THDL Toolbox > Fonts & Related Issues > Tibetan Scripts, Fonts & Related Issues > Transliteration & Transcription Schemes > Tibetan Translation & Transcription > Ethnic Pinyin Of Tibetan
There is a tradition in contemporary China of directly transcribing the sound of Tibetan words into Roman script. This is sometimes referred to as “ethnic pinyin” or “nationality pinyin,” since it is modeled on the pinyin system of transcribing Chinese words in Roman script. For reasons discussed below, it is a poor system for international use, though it cannot be ignored since it is used widely in Chinese sources. However, it must be understood since these roman script transcriptions – both the ethnic pinyin of Tibetan and the pinyin of Chinese character transcriptions of Tibetan – are widespread in contemporary Chinese texts, maps, datasets, and government documents (including passports!). The most common context in which this must be dealt with is in the personal names of Tibetans and Tibetan places names. For these reasons, THL is attempting to document both types of transcription in the THL Place Dictionary and THL Tibetan Dictionaries. It is important in such documentation to provide the source information for such transcriptions, since, as discussed below, multiple versions can be found in different sources.
Unfortunately, whereas pinyin itself is systematized and standardized, ethnic pinyin is neither. In addition, it can often be confused with the pinyin transcription of the Chinese character version of the Tibetan name, whereas ethnic pinyin is supposed to be a direct transcription of the Tibetan word’s sound. However, in practice, since those creating the ethnic pinyin are often Chinese speakers, or Tibetans influenced by Chinese language and its transcription, the ethnic pinyin is often identical to, or very similar to, the pinyin.
People from outside of China will generally find the ethnic pinyin transcription of Tibetan puzzling. There are three primary reasons for this. Firstly, sounds are transcribed by roman script in accordance with correlations between sounds and roman script found in the pinyin system.
Secondly, the sounds being transcribed are often as found in a specific dialect of Tibetan, especially for such things as place names. Thus someone familiar with how that word or place name would be pronounced in central/standard Tibetan will find the transcription puzzling, since pronunciation varies dramatically from dialect to dialect in Tibetan. Therefore, in analyzing a given transcription it is useful to consider if the term in question has a specific regional association that would point to the transcription being a rendering of a specific dialectical pronunciation.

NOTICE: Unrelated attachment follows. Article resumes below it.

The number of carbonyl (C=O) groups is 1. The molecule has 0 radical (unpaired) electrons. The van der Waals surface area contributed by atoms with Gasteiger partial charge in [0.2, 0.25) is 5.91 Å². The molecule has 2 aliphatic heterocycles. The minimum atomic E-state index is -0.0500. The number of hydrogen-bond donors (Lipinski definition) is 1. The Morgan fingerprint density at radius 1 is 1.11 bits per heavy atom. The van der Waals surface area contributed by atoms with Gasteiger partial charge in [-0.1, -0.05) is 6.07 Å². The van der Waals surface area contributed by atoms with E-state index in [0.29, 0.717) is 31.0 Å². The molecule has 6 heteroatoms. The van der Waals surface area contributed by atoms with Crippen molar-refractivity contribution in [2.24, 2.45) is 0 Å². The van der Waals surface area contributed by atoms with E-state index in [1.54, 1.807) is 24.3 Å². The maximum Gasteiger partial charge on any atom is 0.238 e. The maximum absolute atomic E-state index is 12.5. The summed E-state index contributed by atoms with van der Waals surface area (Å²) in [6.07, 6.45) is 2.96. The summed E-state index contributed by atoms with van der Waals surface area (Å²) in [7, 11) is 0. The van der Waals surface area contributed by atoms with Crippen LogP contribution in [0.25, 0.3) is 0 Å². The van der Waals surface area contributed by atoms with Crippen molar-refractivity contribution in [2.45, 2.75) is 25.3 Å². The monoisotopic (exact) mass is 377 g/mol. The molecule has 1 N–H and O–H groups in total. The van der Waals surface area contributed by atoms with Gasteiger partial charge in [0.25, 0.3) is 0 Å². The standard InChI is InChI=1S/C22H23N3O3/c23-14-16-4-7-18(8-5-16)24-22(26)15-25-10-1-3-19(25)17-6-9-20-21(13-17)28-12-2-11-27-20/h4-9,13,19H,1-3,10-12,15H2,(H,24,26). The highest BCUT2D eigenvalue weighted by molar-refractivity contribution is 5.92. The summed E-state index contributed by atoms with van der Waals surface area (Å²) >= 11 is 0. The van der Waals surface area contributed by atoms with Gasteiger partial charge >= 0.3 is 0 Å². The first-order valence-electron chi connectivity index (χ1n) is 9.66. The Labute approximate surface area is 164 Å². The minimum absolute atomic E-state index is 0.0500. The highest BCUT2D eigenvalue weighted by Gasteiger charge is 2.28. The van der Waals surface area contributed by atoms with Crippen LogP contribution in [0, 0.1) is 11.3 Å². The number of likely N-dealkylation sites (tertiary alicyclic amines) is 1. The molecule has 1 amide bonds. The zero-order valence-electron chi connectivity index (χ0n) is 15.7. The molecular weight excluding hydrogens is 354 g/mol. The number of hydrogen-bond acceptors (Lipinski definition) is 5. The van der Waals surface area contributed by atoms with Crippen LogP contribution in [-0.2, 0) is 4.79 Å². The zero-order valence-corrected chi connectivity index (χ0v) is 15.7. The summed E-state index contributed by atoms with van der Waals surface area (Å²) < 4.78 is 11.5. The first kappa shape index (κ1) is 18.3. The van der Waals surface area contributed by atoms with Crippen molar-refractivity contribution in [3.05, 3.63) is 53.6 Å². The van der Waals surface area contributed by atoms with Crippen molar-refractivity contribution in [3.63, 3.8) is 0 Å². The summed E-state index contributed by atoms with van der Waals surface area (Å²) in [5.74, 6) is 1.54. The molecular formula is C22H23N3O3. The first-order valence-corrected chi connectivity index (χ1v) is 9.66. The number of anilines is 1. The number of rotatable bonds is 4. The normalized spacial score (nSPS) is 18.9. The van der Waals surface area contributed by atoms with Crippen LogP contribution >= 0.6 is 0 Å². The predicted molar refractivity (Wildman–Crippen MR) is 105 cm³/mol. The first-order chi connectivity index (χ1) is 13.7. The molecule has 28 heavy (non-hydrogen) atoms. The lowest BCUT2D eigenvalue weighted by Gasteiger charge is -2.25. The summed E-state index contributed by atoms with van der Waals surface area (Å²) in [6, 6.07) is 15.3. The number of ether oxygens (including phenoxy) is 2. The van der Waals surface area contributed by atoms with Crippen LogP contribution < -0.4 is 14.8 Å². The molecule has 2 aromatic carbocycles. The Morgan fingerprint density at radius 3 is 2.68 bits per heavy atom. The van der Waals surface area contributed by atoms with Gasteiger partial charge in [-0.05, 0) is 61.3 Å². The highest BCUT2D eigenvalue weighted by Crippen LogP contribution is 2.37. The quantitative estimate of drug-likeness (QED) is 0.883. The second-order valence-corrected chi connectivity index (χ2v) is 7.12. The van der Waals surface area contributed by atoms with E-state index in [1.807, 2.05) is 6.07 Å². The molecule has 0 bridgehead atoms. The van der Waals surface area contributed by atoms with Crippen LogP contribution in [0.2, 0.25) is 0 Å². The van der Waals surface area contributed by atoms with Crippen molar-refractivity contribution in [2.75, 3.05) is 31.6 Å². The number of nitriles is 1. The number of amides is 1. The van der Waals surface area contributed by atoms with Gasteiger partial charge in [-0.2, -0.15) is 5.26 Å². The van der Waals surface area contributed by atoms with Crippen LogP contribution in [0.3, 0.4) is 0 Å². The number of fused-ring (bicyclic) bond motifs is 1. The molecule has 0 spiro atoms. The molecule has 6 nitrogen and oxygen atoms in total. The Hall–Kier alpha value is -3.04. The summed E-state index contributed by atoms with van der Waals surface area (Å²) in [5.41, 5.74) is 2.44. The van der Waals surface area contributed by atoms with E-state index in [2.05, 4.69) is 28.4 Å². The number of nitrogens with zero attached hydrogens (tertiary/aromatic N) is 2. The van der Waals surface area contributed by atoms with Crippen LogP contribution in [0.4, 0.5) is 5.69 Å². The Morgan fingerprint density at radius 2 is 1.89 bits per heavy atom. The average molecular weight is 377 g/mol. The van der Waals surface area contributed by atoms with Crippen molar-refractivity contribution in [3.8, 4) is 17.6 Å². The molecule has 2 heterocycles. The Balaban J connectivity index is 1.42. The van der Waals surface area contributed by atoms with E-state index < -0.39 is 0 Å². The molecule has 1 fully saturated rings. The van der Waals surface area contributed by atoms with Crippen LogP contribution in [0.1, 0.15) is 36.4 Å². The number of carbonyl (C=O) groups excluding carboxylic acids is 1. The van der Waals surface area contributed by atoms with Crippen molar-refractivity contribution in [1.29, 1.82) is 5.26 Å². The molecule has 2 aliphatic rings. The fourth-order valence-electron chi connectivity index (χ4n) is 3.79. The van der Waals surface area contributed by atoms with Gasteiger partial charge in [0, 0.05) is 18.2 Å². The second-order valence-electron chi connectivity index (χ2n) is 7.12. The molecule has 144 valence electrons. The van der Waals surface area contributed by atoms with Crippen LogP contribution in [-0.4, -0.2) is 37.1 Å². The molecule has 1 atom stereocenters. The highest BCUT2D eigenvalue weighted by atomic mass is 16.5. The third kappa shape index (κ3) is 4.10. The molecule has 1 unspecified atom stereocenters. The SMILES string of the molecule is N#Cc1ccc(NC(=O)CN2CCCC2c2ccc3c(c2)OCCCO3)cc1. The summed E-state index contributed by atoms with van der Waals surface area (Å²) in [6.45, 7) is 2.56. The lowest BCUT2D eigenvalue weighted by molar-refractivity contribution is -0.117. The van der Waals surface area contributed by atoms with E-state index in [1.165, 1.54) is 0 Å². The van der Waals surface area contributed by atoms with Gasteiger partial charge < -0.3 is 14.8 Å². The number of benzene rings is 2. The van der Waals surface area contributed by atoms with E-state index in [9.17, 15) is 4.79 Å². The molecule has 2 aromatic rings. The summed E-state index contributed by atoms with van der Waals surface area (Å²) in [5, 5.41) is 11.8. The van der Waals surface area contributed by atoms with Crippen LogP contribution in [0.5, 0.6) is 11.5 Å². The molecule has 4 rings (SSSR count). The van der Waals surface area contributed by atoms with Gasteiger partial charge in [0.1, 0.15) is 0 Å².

Thirdly, the Chinese language itself consists of many different dialects which vary greatly in pronunciation. The rendering of a Tibetan term in ethnic pinyin can thus be influenced both in how it is heard, and in how its sounds are associated with roman script letters, by the Chinese dialect with which the transcriber is familiar.
When these factors are taken into account, the transcriptions in ethnic pinyin can be better understood, even if they are clearly a very poor system for communication to an international audience. These problems are also found in the Chinese character transcriptions of Tibetan terms, such as place names, personal names, or technical terms, as well as the consequent pinyin transcriptions of the Chinese characters. However, with ethnic pinyin, these problems are further compounded by virtue of the fact that (i) the system itself is not sufficiently regular so that it is not possibly to predict with reliability how a given Tibetan term would be transcribed with this system and (ii) the results are not standardized so that in different sources somewhat different forms may be given for the same word.
Given the lack of standardization, the best way to understand ethnic pinyin is through looking at examples. The following provides same sample place names and personal names in Tibetan script, THL Wylie, THL simplified phonetics, ethnic pinyin, Chinese characters, and pinyin.
Please note that the personal names given below are taken from passports, where the tendency is to take four-syllable Tibetan names and render them as a single last name with no first name. Our presumption is that these are actually pinyin of the Chinese character version of the Tibetan name, but it is nonetheless of interest to note the combination of the four syllables into a single name.
|Tibetan script||THL Wylie||THL simplified phonetics||ethnic pinyin||Chinese characters||pinyin||Note|
|Tibetan script||dkon mchog dpal bzang||THL simplified phonetics||ethnic pinyin||Chinese characters||gongqubarang||Sichuan-based transcription of a personal name.|
|Tibetan script||phun tshogs rnam rgyal||THL simplified phonetics||ethnic pinyin||Chinese characters||pengcuolangjia||Sichuan-based transcription of a personal name.|
|Tibetan script||tshe ring ‘gyur med||THL simplified phonetics||ethnic pinyin||Chinese characters||zerenjimei||Sichuan-based transcription of a personal name.|
|Tibetan script||tshe ring don grub||THL simplified phonetics||ethnic pinyin||Chinese characters||zerendengzhu||Sichuan-based transcription of a personal name.|
|Tibetan script||gzhis ka rtse||THL simplified phonetics||ethnic pinyin||Chinese characters||pinyin||Central Tibet-based transcription of a place name.|
|Tibetan script||bsod nams don grub||THL simplified phonetics||ethnic pinyin||Chinese characters||suolangdunzhu||Central Tibet-based (?) transcription of a personal name.|
|Tibetan script||bsod nams stobs rgyal||THL simplified phonetics||ethnic pinyin||Chinese characters||shenglongduojia||Sichuan-based transcription of a personal name.|
|Tibetan script||lha sa||THL simplified phonetics||ethnic pinyin||Chinese characters||lasa||Central Tibet-based transcription of a place name.|
Provided for unrestricted use by the Tibetan and Himalayan Library